“And before they were arrested Havel managed to put a bunch of these envelopes into a post box.

“A question put to many signatories – it was investigated very thoroughly – was, How did the Charter 77 text get into the hands of international press?

“But obviously the original addressees were the organs of the Czechoslovak state.”

After the Charter declaration appeared in the international press, how soon was it before the reaction came from the Communist authorities? And what form did it take?

Jan Patočka,  photo: Jindřich Přibík,  archive of Jan Patočka,  CC 3.0
“The reaction was immediate, though I think they still needed several days to define their strategies and policies.

“I remember that maybe one week or 10 days after the publication the famous article Ztroskotanci and samozvanci [Losers and usurpers] came out [in Communist Party daily Rudé Právo]. This was quite an open admission that a text like the Charter had been published.

“Patočka was actually very pleased by this, because they could have decided on a more secret and hidden strategy in response.

“Because obviously the interrogations of the main protagonists, like the three first spokespersons, started immediately after.

“Havel ended up in jail after a couple of days, Jiří Hájek survived and Patočka passed away on 13 March, after all these exhausting police interrogations.

“As for my own experience, it went step by step.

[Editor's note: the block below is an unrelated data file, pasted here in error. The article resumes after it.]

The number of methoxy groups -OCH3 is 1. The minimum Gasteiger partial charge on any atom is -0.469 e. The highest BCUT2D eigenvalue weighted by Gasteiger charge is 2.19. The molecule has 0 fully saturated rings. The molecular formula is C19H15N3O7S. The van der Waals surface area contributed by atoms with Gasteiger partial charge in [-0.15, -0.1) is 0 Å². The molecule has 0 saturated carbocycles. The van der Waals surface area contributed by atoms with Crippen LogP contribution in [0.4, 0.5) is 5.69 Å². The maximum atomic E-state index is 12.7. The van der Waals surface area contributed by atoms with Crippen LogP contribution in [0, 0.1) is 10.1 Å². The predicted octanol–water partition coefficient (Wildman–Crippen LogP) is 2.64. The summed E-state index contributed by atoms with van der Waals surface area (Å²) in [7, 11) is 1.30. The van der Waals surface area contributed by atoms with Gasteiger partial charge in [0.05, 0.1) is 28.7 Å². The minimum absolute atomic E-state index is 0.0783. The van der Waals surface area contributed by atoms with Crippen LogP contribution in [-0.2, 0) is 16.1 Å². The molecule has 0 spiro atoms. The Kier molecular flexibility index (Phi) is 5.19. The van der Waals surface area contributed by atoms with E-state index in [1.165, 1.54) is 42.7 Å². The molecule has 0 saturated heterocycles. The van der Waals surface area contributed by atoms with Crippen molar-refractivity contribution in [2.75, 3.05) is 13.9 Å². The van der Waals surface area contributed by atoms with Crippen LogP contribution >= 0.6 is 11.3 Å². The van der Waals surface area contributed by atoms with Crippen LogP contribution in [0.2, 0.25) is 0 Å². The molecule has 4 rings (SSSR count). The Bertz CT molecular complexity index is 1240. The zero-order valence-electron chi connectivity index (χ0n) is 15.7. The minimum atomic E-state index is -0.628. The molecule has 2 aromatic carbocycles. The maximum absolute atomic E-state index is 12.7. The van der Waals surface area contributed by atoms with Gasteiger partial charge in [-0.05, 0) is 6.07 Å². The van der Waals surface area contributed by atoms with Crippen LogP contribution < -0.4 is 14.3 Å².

“More and more people were taken by the secret police for interrogations and I don’t know exactly when my turn came, but it was a couple of weeks after ‘D-Day’ of that operation.

“Then obviously further persecution followed. I lost my job, as many other people did.

“The persecution was, I would say, gradual and very well designed to people’s individual needs [laughs].

“But, you know, we had to get used to living in this situation – and the regime was also getting used to living with us.”

I was reading just a few days ago about that time when the interior minister said privately that the Charter declaration had been written “in such a sophisticated manner by the opposition’s best minds that if it was made public the great majority of the Czechoslovak public would not understand where the dangers in it lay.” Did the Communists engage in any sort of arguments with the actual demands of the Charter on adherence to human rights?